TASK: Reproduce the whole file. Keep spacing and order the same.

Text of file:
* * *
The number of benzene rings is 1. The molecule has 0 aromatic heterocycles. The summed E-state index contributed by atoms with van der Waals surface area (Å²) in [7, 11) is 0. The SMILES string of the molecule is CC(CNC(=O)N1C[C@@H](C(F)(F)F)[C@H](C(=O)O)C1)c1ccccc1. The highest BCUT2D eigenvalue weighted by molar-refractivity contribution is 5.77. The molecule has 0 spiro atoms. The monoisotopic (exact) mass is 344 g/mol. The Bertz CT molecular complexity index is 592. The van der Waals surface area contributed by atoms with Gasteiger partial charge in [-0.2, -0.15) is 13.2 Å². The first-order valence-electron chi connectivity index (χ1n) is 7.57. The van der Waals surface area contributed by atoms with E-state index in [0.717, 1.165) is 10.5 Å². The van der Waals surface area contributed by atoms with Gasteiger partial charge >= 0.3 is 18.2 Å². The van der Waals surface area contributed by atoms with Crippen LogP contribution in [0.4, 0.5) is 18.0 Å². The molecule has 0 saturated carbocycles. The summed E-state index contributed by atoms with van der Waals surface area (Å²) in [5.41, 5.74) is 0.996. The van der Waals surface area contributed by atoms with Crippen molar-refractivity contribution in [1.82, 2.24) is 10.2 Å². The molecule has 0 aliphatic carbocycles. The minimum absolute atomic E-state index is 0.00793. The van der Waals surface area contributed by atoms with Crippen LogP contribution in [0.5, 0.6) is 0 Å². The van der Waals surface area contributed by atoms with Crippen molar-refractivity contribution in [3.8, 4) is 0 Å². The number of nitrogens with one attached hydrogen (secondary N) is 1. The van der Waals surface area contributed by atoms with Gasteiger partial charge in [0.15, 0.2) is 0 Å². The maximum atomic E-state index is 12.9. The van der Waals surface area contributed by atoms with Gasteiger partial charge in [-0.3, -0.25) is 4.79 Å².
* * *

The number of benzene rings is 1. The molecule has 0 aromatic heterocycles. The summed E-state index contributed by atoms with van der Waals surface area (Å²) in [7, 11) is 0. The SMILES string of the molecule is CC(CNC(=O)N1C[C@@H](C(F)(F)F)[C@H](C(=O)O)C1)c1ccccc1. The highest BCUT2D eigenvalue weighted by molar-refractivity contribution is 5.77. The molecule has 0 spiro atoms. The monoisotopic (exact) mass is 344 g/mol. The Bertz CT molecular complexity index is 592. The van der Waals surface area contributed by atoms with Gasteiger partial charge in [-0.2, -0.15) is 13.2 Å². The first-order valence-electron chi connectivity index (χ1n) is 7.57. The van der Waals surface area contributed by atoms with E-state index in [0.717, 1.165) is 10.5 Å². The van der Waals surface area contributed by atoms with Gasteiger partial charge >= 0.3 is 18.2 Å². The van der Waals surface area contributed by atoms with Crippen LogP contribution in [0.4, 0.5) is 18.0 Å². The molecule has 0 saturated carbocycles. The summed E-state index contributed by atoms with van der Waals surface area (Å²) in [5.41, 5.74) is 0.996. The van der Waals surface area contributed by atoms with Crippen molar-refractivity contribution in [1.82, 2.24) is 10.2 Å². The molecule has 0 aliphatic carbocycles. The minimum absolute atomic E-state index is 0.00793. The van der Waals surface area contributed by atoms with Crippen LogP contribution in [0.5, 0.6) is 0 Å². The van der Waals surface area contributed by atoms with Crippen molar-refractivity contribution in [3.8, 4) is 0 Å². The number of nitrogens with one attached hydrogen (secondary N) is 1. The van der Waals surface area contributed by atoms with Gasteiger partial charge in [0.15, 0.2) is 0 Å². The maximum atomic E-state index is 12.9. The van der Waals surface area contributed by atoms with Gasteiger partial charge in [-0.3, -0.25) is 4.79 Å².